After Antarctic Field Training (AFT) was completed I moved onto familiarizing myself with Scott Base and some of the projects being undertaken in the vicinity. One such project is known as ANDRILL (ANtarctic geological DRILLing).
ANDRILL is a multinational project to improve understanding of Antarctica's role in Cenozoic (65 million years ago to present) global change, through stratigraphic drilling of marginal sedimentary basins. The chief objective is to drill back in time to recover a history of paleoenvironmental changes that will guide our understanding of how fast, how large, and how frequent were glacial and interglacial changes in the Antarctica region. Future scenarios of global warming require guidance and constraint from past history that will reveal potential timing frequency and site of future changes. New Zealand, USA, Germany and Italy, are involved in the planning of ANDRILL. Visit the ANDRILL website at www.andrill.org.
The ANDRILL drilling platform is situated on the sea-ice about 50km away from Scott Base. To get there I joint a team of Antarctica New Zealand Board members onboard a Piston Bully tracked vehicle, similar to the ones they use on ski resorts to grade the trails.
We departed Scott Base early in the morning and began the slow journey out across the sea-ice. The Piston Bully, while extremely versatile and reliable in the polar conditions, does not exactly race along. With a top speed of about 25km per hour and with no suspension to speak of, the journey could be described at best as a bumpy slow amble across the sea ice.
To make up for the lack of comfort inside the vehicle, the views outside were spectacular. As we ventured across the sea-ice and away from Scott Base the Mt Erebus massif came into view with its smoking crater and crevasse-ridden slopes. Towards the continent lay the Royal Society Mountains, Mt Discovery and the Dry Valleys. After snapping my way through half of my digital camera’s memory card I noticed a tall white tent off in the distance. On closer inspection this I noticed a number of smaller colored tents scatted around comprising what looked like a Bedouin nomad camp in the middle of a white sand desert.
An hour later the Piston Bully rolled into the ANDRILL camp. The tall white tent, seen from a distance, turned out to be the drilling platform and the smaller colored tents, the camp for the project team comprising of ~30 people. We were greeted and invited into the camp and given pikelets with cream and jam. ‘Who said life is hard down in Antarctica?’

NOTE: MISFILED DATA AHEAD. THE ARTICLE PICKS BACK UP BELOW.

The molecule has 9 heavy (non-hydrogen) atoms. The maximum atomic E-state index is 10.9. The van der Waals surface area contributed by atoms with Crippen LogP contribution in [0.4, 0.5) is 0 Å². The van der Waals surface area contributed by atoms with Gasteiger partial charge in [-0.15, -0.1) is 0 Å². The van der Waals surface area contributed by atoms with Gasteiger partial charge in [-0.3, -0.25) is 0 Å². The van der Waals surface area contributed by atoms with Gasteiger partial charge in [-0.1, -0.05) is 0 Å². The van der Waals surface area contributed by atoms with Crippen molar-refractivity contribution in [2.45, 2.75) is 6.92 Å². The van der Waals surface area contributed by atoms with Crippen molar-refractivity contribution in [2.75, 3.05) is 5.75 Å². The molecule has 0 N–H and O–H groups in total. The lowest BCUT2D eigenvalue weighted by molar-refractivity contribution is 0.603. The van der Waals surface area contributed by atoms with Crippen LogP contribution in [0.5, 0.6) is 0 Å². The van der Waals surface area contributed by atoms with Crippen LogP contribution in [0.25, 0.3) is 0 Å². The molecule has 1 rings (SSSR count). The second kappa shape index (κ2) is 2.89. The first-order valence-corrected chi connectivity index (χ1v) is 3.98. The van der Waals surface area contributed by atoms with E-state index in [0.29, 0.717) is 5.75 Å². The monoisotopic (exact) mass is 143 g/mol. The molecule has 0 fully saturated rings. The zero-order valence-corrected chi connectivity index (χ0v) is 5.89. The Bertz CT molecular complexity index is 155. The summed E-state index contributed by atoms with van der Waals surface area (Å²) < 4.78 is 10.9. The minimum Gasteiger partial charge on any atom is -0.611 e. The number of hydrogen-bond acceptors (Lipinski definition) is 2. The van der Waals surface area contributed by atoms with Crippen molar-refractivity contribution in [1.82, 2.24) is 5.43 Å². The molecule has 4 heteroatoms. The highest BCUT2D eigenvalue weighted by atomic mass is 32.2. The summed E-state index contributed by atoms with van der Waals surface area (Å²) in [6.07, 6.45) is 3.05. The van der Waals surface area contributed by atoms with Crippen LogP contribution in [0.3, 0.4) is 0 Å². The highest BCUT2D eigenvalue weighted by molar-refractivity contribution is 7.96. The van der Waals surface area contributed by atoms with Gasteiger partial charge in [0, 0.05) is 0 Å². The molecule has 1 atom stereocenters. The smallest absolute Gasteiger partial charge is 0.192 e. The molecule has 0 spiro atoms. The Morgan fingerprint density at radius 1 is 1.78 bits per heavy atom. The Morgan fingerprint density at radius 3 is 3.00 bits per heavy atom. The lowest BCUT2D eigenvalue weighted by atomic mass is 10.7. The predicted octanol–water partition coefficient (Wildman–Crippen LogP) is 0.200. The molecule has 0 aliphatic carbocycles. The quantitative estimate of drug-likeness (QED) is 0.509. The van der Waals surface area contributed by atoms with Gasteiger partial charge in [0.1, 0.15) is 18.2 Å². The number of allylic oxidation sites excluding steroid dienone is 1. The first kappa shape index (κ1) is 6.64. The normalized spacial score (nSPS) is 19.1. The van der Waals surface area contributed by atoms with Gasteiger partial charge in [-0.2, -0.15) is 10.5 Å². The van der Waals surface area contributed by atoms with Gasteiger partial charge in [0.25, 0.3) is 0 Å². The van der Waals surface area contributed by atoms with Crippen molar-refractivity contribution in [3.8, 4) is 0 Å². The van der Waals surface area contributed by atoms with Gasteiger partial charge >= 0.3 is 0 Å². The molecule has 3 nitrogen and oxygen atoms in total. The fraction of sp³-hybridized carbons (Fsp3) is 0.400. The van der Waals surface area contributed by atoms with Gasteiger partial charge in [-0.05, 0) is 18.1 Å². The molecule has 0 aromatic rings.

We then toured the camp setup and the drilling platform. Amazingly, the drilling platform resides on only 8m of sea-ice (it was designed to sit on only 2m) and is stabilized by massive airbags under the ice to stop it collapsing into the water below. The drill travels through the 8m sea ice and then through ~300 of seawater before reaching the ocean floor. This is where the drilling begins, but it’s not as simple as that, the team has to deal with the constantly moving sea-ice and daily tide fluctuations of up to 1.5m up or down. All of this adds up to a continuously moving platform on ice, which is also susceptible to melting and cracking.
Upon our arrival the ANDRILL team were celebrating reaching their target depth of 1100m into the seabed and had begun extracting a good quality core. The technology being utilized in the project was a combination of conventional oil/gas equipment, tools used in geological core extraction and hell of a lot of innovative and creative adaptation for the specialized and challenging conditions on the Antarctic sea-ice.
After a mind-boggling tour we returned to our Piston Bully and started the slow ride back to Scott Base. On our way back a small black dot came skittering across the ice in front of the vehicle. Much to our surprise, an Adelie penguin stood, not 20m away, in the middle of our track. We stopped the engine and climbed out of the cab. In abiding by the Antarctic Code of Conduct we walked to within 10m to observe the creature. For some strange reason the penguin promptly decided to ran directly towards me and came to a stop within an arms reach away from me. He stood there and pranced around, much to my delight, while I snapped some photos. After observing him for sometime we were called back to the vehicle to get on our way. But as I walked away my little penguin friend decided he wanted to follow me and as I climbed into the cab of the Piston Bully, he also came right up to cab entrance. As the engine flared up my little penguin friend dived away from the vehicle on his belly. But as we drove away I looked back and saw him sliding along on his belly after us until he just a dot on the horizon.
A visit to the ANDRILL Project